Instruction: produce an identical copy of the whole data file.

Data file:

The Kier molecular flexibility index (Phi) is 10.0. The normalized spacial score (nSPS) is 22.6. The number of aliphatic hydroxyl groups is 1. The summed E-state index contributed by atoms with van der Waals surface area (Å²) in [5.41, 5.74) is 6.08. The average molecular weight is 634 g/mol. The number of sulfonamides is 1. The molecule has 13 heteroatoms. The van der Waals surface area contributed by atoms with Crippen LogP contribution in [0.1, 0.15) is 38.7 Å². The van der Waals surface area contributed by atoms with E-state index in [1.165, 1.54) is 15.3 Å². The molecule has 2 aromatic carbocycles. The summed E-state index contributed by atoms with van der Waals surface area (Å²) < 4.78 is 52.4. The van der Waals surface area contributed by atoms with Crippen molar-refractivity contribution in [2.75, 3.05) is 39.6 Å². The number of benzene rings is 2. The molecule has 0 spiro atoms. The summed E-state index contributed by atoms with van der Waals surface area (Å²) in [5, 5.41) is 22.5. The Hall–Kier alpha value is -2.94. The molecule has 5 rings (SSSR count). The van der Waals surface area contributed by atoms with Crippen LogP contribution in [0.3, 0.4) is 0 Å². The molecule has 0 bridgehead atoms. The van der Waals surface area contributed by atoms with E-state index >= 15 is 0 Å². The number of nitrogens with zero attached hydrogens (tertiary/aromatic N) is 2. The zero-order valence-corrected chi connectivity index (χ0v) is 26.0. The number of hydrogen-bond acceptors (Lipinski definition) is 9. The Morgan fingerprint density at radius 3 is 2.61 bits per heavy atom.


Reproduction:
The Kier molecular flexibility index (Phi) is 10.0. The normalized spacial score (nSPS) is 22.6. The number of aliphatic hydroxyl groups is 1. The summed E-state index contributed by atoms with van der Waals surface area (Å²) in [5.41, 5.74) is 6.08. The average molecular weight is 634 g/mol. The number of sulfonamides is 1. The molecule has 13 heteroatoms. The van der Waals surface area contributed by atoms with Crippen LogP contribution in [0.1, 0.15) is 38.7 Å². The van der Waals surface area contributed by atoms with E-state index in [1.165, 1.54) is 15.3 Å². The molecule has 2 aromatic carbocycles. The summed E-state index contributed by atoms with van der Waals surface area (Å²) < 4.78 is 52.4. The van der Waals surface area contributed by atoms with Crippen molar-refractivity contribution in [2.75, 3.05) is 39.6 Å². The number of benzene rings is 2. The molecule has 0 spiro atoms. The summed E-state index contributed by atoms with van der Waals surface area (Å²) in [5, 5.41) is 22.5. The Hall–Kier alpha value is -2.94. The molecule has 5 rings (SSSR count). The van der Waals surface area contributed by atoms with Crippen LogP contribution in [0.3, 0.4) is 0 Å². The molecule has 0 bridgehead atoms. The van der Waals surface area contributed by atoms with E-state index >= 15 is 0 Å². The number of nitrogens with zero attached hydrogens (tertiary/aromatic N) is 2. The zero-order valence-corrected chi connectivity index (χ0v) is 26.0. The number of hydrogen-bond acceptors (Lipinski definition) is 9. The Morgan fingerprint density at radius 3 is 2.61 bits per heavy atom.